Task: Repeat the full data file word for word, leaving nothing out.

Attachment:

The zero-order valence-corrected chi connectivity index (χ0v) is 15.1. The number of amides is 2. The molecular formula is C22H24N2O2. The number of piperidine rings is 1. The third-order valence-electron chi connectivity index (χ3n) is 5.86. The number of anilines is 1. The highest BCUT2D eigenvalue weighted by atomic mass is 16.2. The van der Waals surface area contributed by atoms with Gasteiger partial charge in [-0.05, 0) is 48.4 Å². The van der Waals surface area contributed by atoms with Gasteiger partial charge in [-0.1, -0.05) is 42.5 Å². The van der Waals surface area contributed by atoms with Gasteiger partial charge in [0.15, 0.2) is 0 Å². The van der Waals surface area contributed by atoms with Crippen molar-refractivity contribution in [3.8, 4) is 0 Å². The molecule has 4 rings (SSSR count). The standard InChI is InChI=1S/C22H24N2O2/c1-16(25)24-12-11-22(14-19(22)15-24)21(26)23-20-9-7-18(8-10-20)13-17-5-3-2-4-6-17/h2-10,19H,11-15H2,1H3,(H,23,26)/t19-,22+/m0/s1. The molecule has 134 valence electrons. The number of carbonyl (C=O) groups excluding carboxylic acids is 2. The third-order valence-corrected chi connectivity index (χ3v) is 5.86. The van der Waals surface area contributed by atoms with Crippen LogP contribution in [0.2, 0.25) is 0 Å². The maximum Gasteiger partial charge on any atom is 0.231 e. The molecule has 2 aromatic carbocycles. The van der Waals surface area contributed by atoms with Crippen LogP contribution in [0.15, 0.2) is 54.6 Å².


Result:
The zero-order valence-corrected chi connectivity index (χ0v) is 15.1. The number of amides is 2. The molecular formula is C22H24N2O2. The number of piperidine rings is 1. The third-order valence-electron chi connectivity index (χ3n) is 5.86. The number of anilines is 1. The highest BCUT2D eigenvalue weighted by atomic mass is 16.2. The van der Waals surface area contributed by atoms with Gasteiger partial charge in [-0.05, 0) is 48.4 Å². The van der Waals surface area contributed by atoms with Gasteiger partial charge in [-0.1, -0.05) is 42.5 Å². The van der Waals surface area contributed by atoms with Gasteiger partial charge in [0.15, 0.2) is 0 Å². The van der Waals surface area contributed by atoms with Crippen molar-refractivity contribution in [3.8, 4) is 0 Å². The molecule has 4 rings (SSSR count). The standard InChI is InChI=1S/C22H24N2O2/c1-16(25)24-12-11-22(14-19(22)15-24)21(26)23-20-9-7-18(8-10-20)13-17-5-3-2-4-6-17/h2-10,19H,11-15H2,1H3,(H,23,26)/t19-,22+/m0/s1. The molecule has 134 valence electrons. The number of carbonyl (C=O) groups excluding carboxylic acids is 2. The third-order valence-corrected chi connectivity index (χ3v) is 5.86. The van der Waals surface area contributed by atoms with Crippen LogP contribution in [0.2, 0.25) is 0 Å². The maximum Gasteiger partial charge on any atom is 0.231 e. The molecule has 2 aromatic carbocycles. The van der Waals surface area contributed by atoms with Crippen LogP contribution in [0.15, 0.2) is 54.6 Å².